Project description:<b>Background:</b> Sodium-glucose cotransporter 2 (SGLT2) inhibitors reduce the risk of heart failure hospitalization and cardiovascular death in patients with heart failure and reduced ejection fraction (HFrEF). However, their effects on cardiac structure and function in HFrEF are uncertain. <b>Methods:</b> We designed a multicenter randomized, double-blind, placebo-controlled trial to investigate the cardiac effects of empagliflozin in patients in NYHA functional class II to IV with a left ventricular (LV) ejection fraction ?40% and type 2 diabetes or prediabetes. Patients were randomized 1:1 to empagliflozin 10 milligrams once daily or placebo, stratified by age (<65 and ?65 years) and glycemic status (diabetes or prediabetes). The co-primary outcomes were change from baseline to 36 weeks in LV end-systolic volume indexed to body surface area (LVESVi) and LV global longitudinal strain (LV GLS) measured using cardiovascular magnetic resonance (CMR). Secondary efficacy outcomes included other CMR measures (LVEDVi, LVEF), diuretic intensification, symptoms (Kansas City Cardiomyopathy Questionnaire Total Symptom Score (KCCQ-TSS)), 6-minute walk distance (6MWD), B-lines on lung ultrasound and biomarkers (including NT-proBNP). <b>Results:</b> From April 2018 to August 2019, 105 patients were randomized: 77 (73.3%) male, mean age 68.7 [SD 11.1] years, 82 (78.1%) diabetes and 23 (21.9%) prediabetes, mean LVEF 32.5% [9.8%], and 81 (77.1%) NYHA II and 24 (22.9%) NYHA III. Patients received standard treatment for HFrEF. Compared with placebo, empagliflozin reduced LVESVi by 6.0 (-10.8 to -1.2) ml/m<sup>2</sup> (p=0.015). There was no difference in LV GLS. Empagliflozin reduced LVEDVi by 8.2 (-13.7 to -2.6) ml/m<sup>2</sup> (p=0.0042) and reduced NT-proBNP by 28 (2 to 47) %, p=0.038. There were no between-group differences in other CMR measures, KCCQ-TSS, 6MWD or B-lines. <b>Conclusions:</b> The SGLT2 inhibitor empagliflozin reduced LV volumes in patients with HFrEF and type 2 diabetes or prediabetes. Favorable reverse LV remodeling may be a mechanism by which SGLT2 inhibitors reduce HF hospitalization and mortality in HFrEF. <b>Clinical Trial Registration:</b> URL: https://www.clinicaltrials.gov Unique Identifier: NCT03485092.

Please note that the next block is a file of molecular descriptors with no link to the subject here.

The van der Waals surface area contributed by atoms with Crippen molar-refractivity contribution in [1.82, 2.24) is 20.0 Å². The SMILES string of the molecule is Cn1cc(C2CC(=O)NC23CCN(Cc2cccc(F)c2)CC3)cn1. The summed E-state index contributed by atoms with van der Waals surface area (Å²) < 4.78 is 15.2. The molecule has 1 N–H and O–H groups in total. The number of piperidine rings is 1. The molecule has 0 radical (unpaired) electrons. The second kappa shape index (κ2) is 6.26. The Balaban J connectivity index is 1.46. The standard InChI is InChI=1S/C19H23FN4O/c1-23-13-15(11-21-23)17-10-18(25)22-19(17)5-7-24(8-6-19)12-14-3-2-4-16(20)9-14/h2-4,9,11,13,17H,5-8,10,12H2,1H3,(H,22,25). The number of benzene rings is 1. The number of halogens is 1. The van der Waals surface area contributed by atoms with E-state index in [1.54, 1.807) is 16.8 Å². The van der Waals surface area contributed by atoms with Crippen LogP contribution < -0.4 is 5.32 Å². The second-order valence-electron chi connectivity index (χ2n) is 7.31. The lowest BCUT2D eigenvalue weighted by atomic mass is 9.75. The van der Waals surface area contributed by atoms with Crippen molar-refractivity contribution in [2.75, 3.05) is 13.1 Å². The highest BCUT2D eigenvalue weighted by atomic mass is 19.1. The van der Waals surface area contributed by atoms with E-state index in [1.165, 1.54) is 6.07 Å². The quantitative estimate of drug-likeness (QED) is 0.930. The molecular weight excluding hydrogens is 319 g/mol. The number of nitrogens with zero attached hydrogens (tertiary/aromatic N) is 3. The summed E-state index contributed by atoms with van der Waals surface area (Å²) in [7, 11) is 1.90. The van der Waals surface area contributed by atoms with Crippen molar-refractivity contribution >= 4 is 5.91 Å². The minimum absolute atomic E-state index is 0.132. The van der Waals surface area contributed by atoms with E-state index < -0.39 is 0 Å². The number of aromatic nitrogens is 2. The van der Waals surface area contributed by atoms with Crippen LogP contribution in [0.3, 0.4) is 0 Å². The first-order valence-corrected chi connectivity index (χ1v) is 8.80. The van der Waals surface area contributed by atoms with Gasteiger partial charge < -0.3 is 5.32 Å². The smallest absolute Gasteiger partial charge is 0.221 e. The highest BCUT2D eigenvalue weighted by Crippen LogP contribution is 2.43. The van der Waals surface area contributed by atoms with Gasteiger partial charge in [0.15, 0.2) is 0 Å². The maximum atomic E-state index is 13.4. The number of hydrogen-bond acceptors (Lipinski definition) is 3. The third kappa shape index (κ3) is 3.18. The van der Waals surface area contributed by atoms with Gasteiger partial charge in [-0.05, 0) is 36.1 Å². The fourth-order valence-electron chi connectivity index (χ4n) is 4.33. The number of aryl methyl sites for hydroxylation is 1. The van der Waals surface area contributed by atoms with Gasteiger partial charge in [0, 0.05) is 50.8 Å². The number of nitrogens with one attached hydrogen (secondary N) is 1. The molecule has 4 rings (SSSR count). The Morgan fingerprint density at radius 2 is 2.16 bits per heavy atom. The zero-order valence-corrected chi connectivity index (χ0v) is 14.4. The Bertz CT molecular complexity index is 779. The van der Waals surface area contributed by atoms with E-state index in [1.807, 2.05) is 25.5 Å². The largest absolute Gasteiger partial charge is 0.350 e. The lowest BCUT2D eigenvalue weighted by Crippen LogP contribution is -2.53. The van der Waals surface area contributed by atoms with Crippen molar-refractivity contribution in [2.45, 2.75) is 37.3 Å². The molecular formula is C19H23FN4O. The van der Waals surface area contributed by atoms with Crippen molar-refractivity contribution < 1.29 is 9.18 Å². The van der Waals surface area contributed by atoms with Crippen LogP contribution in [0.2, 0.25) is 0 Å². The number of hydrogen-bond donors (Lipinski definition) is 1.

Project description:Syndrome of inappropriate antidiuresis (SIADH) is the predominant cause of hyponatremia, but treatment options are unsatisfying. SGLT2 inhibitors increase urinary glucose excretion with concomitant osmotic diuresis. We therefore hypothesized SGLT2-inhibitors as a novel treatment for SIADH.Double-blind placebo-controlled randomised crossover study in 14 healthy volunteers.We induced an artificial SIADH model by administration of desmopressin and overhydration. Afterwards, empagliflozin 25 mg or placebo was given in random order. The main outcomes were total urinary excretion, glucosuria, and the area under the curve (AUC) of serum sodium concentration. Outcome measures were obtained 2-8 hours after administration of study drug.14 participants (64% males), BMI 23 kg/m2 (±2.4), aged 28.6 years (±9), completed the study. Empagliflozin led to significantly increased total urinary excretion (579.3 ml (±194.8) versus 367.3 ml (±158.8); treatment effect 158 ml (CI 48.29, 267.74), p = 0.017) due to glucosuria (74.18 mmol (±22.3) versus 0.12 mmol (±0.04); treatment effect (log scale) 2.85 (CI 2.75, 2.96), p < 0.001). There was no difference in the AUC of serum sodium concentration (treatment effect 0.2 (CI -7.38, 6.98), p = 0.96).In our SIADH model, empagliflozin increased urinary excretion due to osmotic diuresis. Due to the short treatment duration, serum sodium levels remained unchanged. Real-live studies are needed to further examine empagliflozin as a new treatment for SIADH.